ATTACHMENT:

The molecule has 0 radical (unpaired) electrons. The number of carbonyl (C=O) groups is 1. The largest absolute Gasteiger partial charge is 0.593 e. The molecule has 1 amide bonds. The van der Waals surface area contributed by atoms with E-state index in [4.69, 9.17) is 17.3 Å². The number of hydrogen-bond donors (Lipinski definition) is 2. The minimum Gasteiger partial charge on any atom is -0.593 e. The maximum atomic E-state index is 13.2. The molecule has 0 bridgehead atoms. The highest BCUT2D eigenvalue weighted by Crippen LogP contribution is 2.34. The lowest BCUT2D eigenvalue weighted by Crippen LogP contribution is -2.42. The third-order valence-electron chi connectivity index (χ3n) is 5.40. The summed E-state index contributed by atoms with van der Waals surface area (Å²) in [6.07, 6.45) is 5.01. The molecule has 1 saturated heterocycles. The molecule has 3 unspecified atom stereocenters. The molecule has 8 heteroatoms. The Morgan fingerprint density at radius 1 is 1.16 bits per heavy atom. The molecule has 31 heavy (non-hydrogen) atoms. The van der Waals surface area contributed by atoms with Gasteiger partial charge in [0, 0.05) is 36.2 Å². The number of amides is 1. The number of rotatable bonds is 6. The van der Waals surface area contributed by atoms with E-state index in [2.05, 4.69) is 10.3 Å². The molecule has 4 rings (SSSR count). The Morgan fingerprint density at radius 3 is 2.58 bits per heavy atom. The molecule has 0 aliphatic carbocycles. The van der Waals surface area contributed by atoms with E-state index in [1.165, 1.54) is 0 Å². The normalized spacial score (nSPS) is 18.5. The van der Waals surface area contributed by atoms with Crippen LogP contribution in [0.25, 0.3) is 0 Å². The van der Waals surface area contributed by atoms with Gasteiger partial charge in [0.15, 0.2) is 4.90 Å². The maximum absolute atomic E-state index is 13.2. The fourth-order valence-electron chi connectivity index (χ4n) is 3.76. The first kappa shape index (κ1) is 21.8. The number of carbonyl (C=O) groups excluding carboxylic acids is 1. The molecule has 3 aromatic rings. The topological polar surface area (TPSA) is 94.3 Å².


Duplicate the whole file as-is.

The molecule has 0 radical (unpaired) electrons. The number of carbonyl (C=O) groups is 1. The largest absolute Gasteiger partial charge is 0.593 e. The molecule has 1 amide bonds. The van der Waals surface area contributed by atoms with E-state index in [4.69, 9.17) is 17.3 Å². The number of hydrogen-bond donors (Lipinski definition) is 2. The minimum Gasteiger partial charge on any atom is -0.593 e. The maximum atomic E-state index is 13.2. The molecule has 0 bridgehead atoms. The highest BCUT2D eigenvalue weighted by Crippen LogP contribution is 2.34. The lowest BCUT2D eigenvalue weighted by Crippen LogP contribution is -2.42. The third-order valence-electron chi connectivity index (χ3n) is 5.40. The summed E-state index contributed by atoms with van der Waals surface area (Å²) in [6.07, 6.45) is 5.01. The molecule has 1 saturated heterocycles. The molecule has 3 unspecified atom stereocenters. The molecule has 8 heteroatoms. The Morgan fingerprint density at radius 1 is 1.16 bits per heavy atom. The molecule has 31 heavy (non-hydrogen) atoms. The van der Waals surface area contributed by atoms with Gasteiger partial charge in [0, 0.05) is 36.2 Å². The number of amides is 1. The number of rotatable bonds is 6. The van der Waals surface area contributed by atoms with E-state index in [2.05, 4.69) is 10.3 Å². The molecule has 4 rings (SSSR count). The Morgan fingerprint density at radius 3 is 2.58 bits per heavy atom. The molecule has 0 aliphatic carbocycles. The van der Waals surface area contributed by atoms with E-state index in [1.165, 1.54) is 0 Å². The normalized spacial score (nSPS) is 18.5. The van der Waals surface area contributed by atoms with Crippen LogP contribution in [0.25, 0.3) is 0 Å². The van der Waals surface area contributed by atoms with Gasteiger partial charge in [0.15, 0.2) is 4.90 Å². The maximum absolute atomic E-state index is 13.2. The fourth-order valence-electron chi connectivity index (χ4n) is 3.76. The first kappa shape index (κ1) is 21.8. The number of carbonyl (C=O) groups excluding carboxylic acids is 1. The molecule has 3 aromatic rings. The topological polar surface area (TPSA) is 94.3 Å².